SkyWalker TallBike - Page 1 of 7


Figure 1

Figure 1 - A 3D rendering of the SkyWalker Tallbike

SkyWalker is a radical two wheeler that allows the bicycle hacking adrenaline junkie to surf the skies while at the same time amusing or confusing the slack-jawed onlookers below. Sure, tallbikes are nothing new, and have been around since the 1800s, but SkyWalker takes things to new heights by allowing the rider to climb up and down the frame while the bike is in motion.

What this means for tallbike pilots is that they no longer have to cling to a telephone pole to mount the bike, and worry about finding another pole when it comes time to dismount. SkyWalker is designed so that the pilot can control the bike from the ground, and all the way up to the top while climbing the built in ladder. Since the handlebars double as ladder handrails, the pilot is under complete control of the tallbike during the entire ascent.

Why would a person want to build and ride a 12 foot two wheeler you ask? To win a Darwin award? Train for the circus? Overcome a fear of heights? Set a world record? Who can say, but for me it has always been the same reason - because it's fun, and it beats sitting on my butt watching the tube!

The photos presented here are somewhat low quality due to the fact that I built SkyWalker outdoors in early spring while the ground was still frozen, and did not actually intend to document it very much. Some of the photos were also taken at night, as I built the entire tallbike in one weekend just for a fun change.

SkyWalker is made of nothing more than a few standard bicycle components salved from the dump and a few lengths of thin walled electrical conduit from the hardware store. Even the curved tubes are nothing more than factory elbows. As for tools, I only used an angle grinder and a basic AC welder, nothing more. In other words, anyone with a pile of scrap bike parts and some tubing can do the same using any welder at all.

The SkyWalker idea was originally drawn on a coffee stained napkin, and then later transferred to a 3D concept as shown in Figure1. The 3D model was used to get a better idea if the steering and transmission would actually work, since the frame was somewhat complex and involved a bizarre linked steering system. Normally, I just grab whatever scrap metal I can find and go nuts with the welder when making crazy bikes like this, but for SkyWalker I decided to follow the 3D plan exactly so I knew the final product would actually work as planned.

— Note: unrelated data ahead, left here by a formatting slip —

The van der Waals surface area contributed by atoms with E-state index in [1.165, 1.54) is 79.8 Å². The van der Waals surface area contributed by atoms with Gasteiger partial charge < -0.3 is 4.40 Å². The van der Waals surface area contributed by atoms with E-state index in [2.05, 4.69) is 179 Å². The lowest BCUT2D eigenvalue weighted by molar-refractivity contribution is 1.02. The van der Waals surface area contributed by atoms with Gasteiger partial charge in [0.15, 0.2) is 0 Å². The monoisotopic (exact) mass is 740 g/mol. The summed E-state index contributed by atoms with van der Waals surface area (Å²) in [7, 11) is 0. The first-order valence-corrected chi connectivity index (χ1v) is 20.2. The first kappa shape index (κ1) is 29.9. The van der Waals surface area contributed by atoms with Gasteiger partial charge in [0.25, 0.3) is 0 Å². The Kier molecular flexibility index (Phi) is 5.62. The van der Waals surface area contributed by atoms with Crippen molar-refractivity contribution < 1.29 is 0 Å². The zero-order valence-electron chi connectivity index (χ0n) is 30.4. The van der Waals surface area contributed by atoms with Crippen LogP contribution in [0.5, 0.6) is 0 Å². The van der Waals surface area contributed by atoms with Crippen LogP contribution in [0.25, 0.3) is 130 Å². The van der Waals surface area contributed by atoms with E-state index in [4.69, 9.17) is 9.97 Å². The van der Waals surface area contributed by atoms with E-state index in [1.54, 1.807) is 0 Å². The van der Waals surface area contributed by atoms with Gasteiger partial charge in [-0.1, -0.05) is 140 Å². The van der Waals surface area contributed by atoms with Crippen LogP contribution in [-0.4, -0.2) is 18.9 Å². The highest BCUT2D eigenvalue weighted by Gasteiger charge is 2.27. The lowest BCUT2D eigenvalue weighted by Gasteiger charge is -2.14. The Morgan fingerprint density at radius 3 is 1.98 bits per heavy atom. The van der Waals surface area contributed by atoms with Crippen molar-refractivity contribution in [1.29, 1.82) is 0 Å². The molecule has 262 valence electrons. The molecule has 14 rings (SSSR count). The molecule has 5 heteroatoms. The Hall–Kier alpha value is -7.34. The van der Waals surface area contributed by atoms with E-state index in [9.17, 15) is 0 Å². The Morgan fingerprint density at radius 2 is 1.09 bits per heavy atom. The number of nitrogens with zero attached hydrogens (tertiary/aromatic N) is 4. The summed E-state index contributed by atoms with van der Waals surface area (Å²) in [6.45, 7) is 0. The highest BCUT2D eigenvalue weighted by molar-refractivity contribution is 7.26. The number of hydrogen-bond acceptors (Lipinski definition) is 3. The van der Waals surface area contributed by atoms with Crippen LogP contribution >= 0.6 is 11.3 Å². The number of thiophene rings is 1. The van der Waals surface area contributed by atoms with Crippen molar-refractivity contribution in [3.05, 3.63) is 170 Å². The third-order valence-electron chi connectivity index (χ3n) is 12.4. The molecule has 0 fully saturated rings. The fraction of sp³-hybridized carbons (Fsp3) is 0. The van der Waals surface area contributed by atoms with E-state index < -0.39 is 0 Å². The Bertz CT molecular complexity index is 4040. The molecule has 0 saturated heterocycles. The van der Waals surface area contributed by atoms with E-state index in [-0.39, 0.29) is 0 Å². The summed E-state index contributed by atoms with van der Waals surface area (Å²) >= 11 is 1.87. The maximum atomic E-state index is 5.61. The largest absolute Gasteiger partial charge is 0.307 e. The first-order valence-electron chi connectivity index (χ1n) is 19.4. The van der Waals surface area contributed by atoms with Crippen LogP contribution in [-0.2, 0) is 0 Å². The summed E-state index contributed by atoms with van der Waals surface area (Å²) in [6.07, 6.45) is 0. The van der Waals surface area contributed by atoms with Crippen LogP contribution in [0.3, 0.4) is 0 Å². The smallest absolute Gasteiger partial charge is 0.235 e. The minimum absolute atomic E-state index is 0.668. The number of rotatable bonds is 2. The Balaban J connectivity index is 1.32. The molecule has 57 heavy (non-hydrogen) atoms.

Figure 2

Figure 2 -Making the rear of the frame

The rear of the frame will be designed in a way similar to that of a standard bicycle - with stays that wrap around the wheel to hold it in place by the axle. Since I did not have a pipe bender, I simply hacked up some electrical conduit, and a few pre-bent elbows to make the part as shown in Figure 2. There are no measurements to give because I simply have no idea what they are. SkyWalker was built in a hurry using whatever scrap I had laying around, so I simply made things fit using the "try it and see" method. The large tube shown in Figure 2 is made from 1.5 inch conduit, and the stays are 1 inch conduit. There are two stays and two large tubes needed in order to form the rear triangle which will be shown later.

Figure 3

Figure 3 - Making the top of the frame round

Figure 4

Figure 4 - Creating the rear triangle

The two rear pieces are joined together as shown in Figure 4 so they form a triangle. I decided to design SkyWalker with an impossible looking frame and remotely linked steering, so that it would confuse bystanders all the more. My design is certainly not the easiest way to build this kind of tallbike, but it does look cool. A huge A-frame would also work, but I wanted it to look as though there was no connection between the handlebars and the front wheel just to add to the confusion. As if seeing a madman on a 12 foot bike riding down the street wasn't enough!

Figure 5

Figure 5 - The rear of the frame

The rear triangle is shown completed in Figure 5. The angle of the frame shown in the photo is at the approximate height when completed, allowing the rear of the frame to form a steep ladder. The frame could take on just about any shape imaginable, as long as the pilot's weight ends up centered between the two wheels. As for wheelbase, I think the distance between the front and rear axle should be at least half the height of the frame for stability.

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